By Staff Sgt. Valerie Halbert, 31st Fighter Wing Public Affairs
/ Published August 26, 2020
Airman 1st Class Ericka Woolever, 31st Fighter Wing Public Affairs photojournalist, organizes dining facility meal requests into a spreadsheet at Aviano Air Base, Italy, Aug. 20, 2020. Volunteers at Aviano are working together to provide meals from the dining facility and groceries from the Commissary to service members throughout Aviano, who are on a 14-day Restriction of Movement order. (U.S. Air Force photo by Staff Sgt. Valerie Halbert)
Mission. Airmen. Family. Our Wyverns have taken the 31st Fighter Wing priorities to heart and banded together to take care of our own.
When the onset of the COVID-19 pandemic began, Aviano Airmen started the Commissary Extension Service program to support the spouses of deployed members who could not grocery shop on their own, due to various limitations or restrictions. After a period of time, these restrictions were lifted and the base transitioned into a new-normal ops tempo, where this program was no longer needed.
As Permanent Change of Station season arrived, new restrictions and guidelines were put into place requiring a 14-day Restriction of Movement for incoming Airmen. The CES program was started once again, this time to help service members in the dorms and temporary lodging facilities who are not able to leave their rooms.
The member on ROM fills out a worksheet with the items they would like to receive and a volunteer is then contacted to fill the request and delivery the groceries, said U.S. Air Force Master Sgt. Jordan Scott, 31st FW Plans and Programs flight chief.
“As a first sergeant, we attend a lot of meetings and are given a lot of information on base events and current happenings,” said U.S. Air Force Master Sgt. Bradley Hellberg, 724th Air Mobility Squadron first sergeant. “It was brought to our attention that there would be a large influx of technical school graduates and [Airmen] PCSing [to Aviano] soon.”
Many Airmen in the dorms do not receive a Basic Allowance for Subsistence allotment to help offset the cost of meals, since their meals are provided at the dining facility, Hellberg explained. If dorm Airmen wanted to take part in the CES program, they would have to pay for groceries out-of-pocket.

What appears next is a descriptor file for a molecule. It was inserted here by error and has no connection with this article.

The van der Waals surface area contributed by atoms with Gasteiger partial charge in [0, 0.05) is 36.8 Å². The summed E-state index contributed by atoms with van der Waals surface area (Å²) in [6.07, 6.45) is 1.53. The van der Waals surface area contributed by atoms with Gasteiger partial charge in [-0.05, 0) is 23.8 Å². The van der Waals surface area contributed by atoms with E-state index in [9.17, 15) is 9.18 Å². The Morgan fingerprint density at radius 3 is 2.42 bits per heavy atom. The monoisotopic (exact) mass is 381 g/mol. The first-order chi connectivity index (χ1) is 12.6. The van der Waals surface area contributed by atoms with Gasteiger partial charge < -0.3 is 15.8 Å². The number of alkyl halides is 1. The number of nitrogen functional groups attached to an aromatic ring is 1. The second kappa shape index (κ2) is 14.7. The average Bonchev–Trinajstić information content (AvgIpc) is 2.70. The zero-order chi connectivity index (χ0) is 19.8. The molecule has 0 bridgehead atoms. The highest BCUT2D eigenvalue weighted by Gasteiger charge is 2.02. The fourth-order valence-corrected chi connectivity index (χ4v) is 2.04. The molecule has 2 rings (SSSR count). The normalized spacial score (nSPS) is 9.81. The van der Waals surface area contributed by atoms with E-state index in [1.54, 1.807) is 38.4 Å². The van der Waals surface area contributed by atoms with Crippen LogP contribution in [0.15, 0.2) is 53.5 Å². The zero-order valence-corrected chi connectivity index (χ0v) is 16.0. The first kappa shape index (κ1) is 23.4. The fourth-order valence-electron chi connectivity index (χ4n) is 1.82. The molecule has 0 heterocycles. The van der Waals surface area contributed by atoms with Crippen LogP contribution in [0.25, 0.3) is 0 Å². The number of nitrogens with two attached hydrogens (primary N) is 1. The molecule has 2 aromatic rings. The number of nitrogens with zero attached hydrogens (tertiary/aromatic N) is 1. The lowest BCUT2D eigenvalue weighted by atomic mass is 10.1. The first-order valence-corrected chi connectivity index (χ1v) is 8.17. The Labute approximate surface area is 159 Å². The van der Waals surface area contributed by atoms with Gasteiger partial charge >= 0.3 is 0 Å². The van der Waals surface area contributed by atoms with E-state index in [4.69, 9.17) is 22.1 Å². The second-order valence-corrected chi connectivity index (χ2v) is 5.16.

“[When] reaching out to other first sergeants, their squadrons were doing a great job of taking care of their inbounds, but the sustainability and large influx of incomers was going to put a strain on units,” Hellberg said. “We needed something to help these Airmen.”
Hellberg then came up with the initial concept for a meal delivery system from the La Dolce Vista dining facility and worked through obstacles with the help of Tech. Sgt. Rebecca Vacher and U.S. Air Force Master Sgt. Brad Coddington, both with the 31st Force Support Squadron.
“The DFAC was immensely helpful in getting this program off the ground,” Hellberg said. “Tech. Sgt. Vacher and Master Sgt. Coddington laid out their capabilities and restrictions [at the DFAC] and worked through those challenges, making it seem like this might be possible. This program could end up being an Airman’s first impression of Aviano.”
The DFAC team prepares each meal beforehand, includes any site items needed, and adds the delivery location on the meal containers for volunteers to simply pick up and deliver.
“The entire program is very volunteer-driven,” Hellberg said. “The program requires three meals a day for seven days a week. We’ve been very fortunate to have had a great turnout so far.”
One of those volunteers is Airman 1st Class Ericka Woolever, 31st FW Public Affairs photojournalist, who is in charge of keeping track of all the DFAC orders. Woolever created an ordering system from the DFAC menu and organizes all the meal requests from ROM members into a spreadsheet, which is then given to the DFAC for meal preparation.
“I am super grateful I was given the opportunity to be a part of the program,” Woolever said. “This program is truly a representation of caring for our Airmen, which is our biggest asset in the Air Force. Every time I dedicate time to the program I know I am guaranteeing a meal for someone.”
When Hellberg first began the program, he reached out to Scott and her team, who were running the CES program. They had already established a large number of volunteers for the grocery deliveries, and Hellberg and Scott were able to pull from the same volunteer pool for both programs.
“The support from the volunteers, the 31st FSS, the Defense Commissary Agency, and all the other agencies that have worked to make this possible has been amazing to see,” Scott said. “These programs demonstrate what it means to be a wingman and a Wyvern. Our goal is to take care of Airmen and families, which makes it possible to get the mission done.”
Both Hellberg and Scott continue to move forward and expand their programs with the help of their entire volunteer team and helping agencies.
“Thank you again to all my teammates and volunteers, this would 100% fail without them,” said Hellberg. “Their hard work and dedication has been incredible and humbling. From chiefs to pilots, Airmen to Active Guard, we feed them all.”